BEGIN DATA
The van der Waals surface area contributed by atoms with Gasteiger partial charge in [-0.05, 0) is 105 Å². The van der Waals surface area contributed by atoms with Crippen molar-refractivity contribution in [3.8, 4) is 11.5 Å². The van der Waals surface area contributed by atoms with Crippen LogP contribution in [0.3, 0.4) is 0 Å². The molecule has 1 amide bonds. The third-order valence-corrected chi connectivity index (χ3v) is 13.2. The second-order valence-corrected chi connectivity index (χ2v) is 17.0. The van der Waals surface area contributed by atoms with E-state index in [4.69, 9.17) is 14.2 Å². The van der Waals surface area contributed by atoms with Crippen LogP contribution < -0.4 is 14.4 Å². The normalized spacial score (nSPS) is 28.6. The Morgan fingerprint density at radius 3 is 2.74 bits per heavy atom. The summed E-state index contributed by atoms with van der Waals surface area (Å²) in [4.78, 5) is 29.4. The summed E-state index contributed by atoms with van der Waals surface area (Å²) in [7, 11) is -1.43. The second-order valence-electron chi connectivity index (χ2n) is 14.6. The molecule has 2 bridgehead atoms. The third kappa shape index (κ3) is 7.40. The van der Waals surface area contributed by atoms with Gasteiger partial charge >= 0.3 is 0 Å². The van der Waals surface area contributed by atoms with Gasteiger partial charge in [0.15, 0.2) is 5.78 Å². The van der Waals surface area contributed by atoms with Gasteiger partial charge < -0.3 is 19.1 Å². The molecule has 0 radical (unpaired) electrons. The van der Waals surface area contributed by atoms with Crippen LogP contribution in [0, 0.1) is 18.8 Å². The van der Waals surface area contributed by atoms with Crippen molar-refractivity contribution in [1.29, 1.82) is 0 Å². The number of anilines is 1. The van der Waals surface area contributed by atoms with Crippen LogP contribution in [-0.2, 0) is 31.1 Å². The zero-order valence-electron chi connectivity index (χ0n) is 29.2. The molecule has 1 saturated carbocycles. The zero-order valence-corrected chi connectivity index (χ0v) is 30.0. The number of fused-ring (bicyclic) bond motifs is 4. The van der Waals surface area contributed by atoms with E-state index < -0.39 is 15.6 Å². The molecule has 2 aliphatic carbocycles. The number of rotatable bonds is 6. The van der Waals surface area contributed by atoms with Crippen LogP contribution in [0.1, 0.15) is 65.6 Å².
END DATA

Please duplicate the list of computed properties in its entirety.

The van der Waals surface area contributed by atoms with Gasteiger partial charge in [-0.05, 0) is 105 Å². The van der Waals surface area contributed by atoms with Crippen molar-refractivity contribution in [3.8, 4) is 11.5 Å². The van der Waals surface area contributed by atoms with Crippen LogP contribution in [0.3, 0.4) is 0 Å². The molecule has 1 amide bonds. The third-order valence-corrected chi connectivity index (χ3v) is 13.2. The second-order valence-corrected chi connectivity index (χ2v) is 17.0. The van der Waals surface area contributed by atoms with E-state index in [4.69, 9.17) is 14.2 Å². The van der Waals surface area contributed by atoms with Crippen LogP contribution < -0.4 is 14.4 Å². The normalized spacial score (nSPS) is 28.6. The Morgan fingerprint density at radius 3 is 2.74 bits per heavy atom. The summed E-state index contributed by atoms with van der Waals surface area (Å²) in [4.78, 5) is 29.4. The summed E-state index contributed by atoms with van der Waals surface area (Å²) in [7, 11) is -1.43. The second-order valence-electron chi connectivity index (χ2n) is 14.6. The molecule has 2 bridgehead atoms. The third kappa shape index (κ3) is 7.40. The van der Waals surface area contributed by atoms with Gasteiger partial charge >= 0.3 is 0 Å². The van der Waals surface area contributed by atoms with Gasteiger partial charge in [0.15, 0.2) is 5.78 Å². The van der Waals surface area contributed by atoms with Gasteiger partial charge < -0.3 is 19.1 Å². The molecule has 0 radical (unpaired) electrons. The van der Waals surface area contributed by atoms with Crippen LogP contribution in [0, 0.1) is 18.8 Å². The van der Waals surface area contributed by atoms with Crippen molar-refractivity contribution in [1.29, 1.82) is 0 Å². The number of anilines is 1. The van der Waals surface area contributed by atoms with Crippen LogP contribution in [-0.2, 0) is 31.1 Å². The zero-order valence-electron chi connectivity index (χ0n) is 29.2. The molecule has 1 saturated carbocycles. The zero-order valence-corrected chi connectivity index (χ0v) is 30.0. The number of fused-ring (bicyclic) bond motifs is 4. The van der Waals surface area contributed by atoms with E-state index < -0.39 is 15.6 Å². The molecule has 2 aliphatic carbocycles. The number of rotatable bonds is 6. The van der Waals surface area contributed by atoms with Crippen LogP contribution in [0.1, 0.15) is 65.6 Å².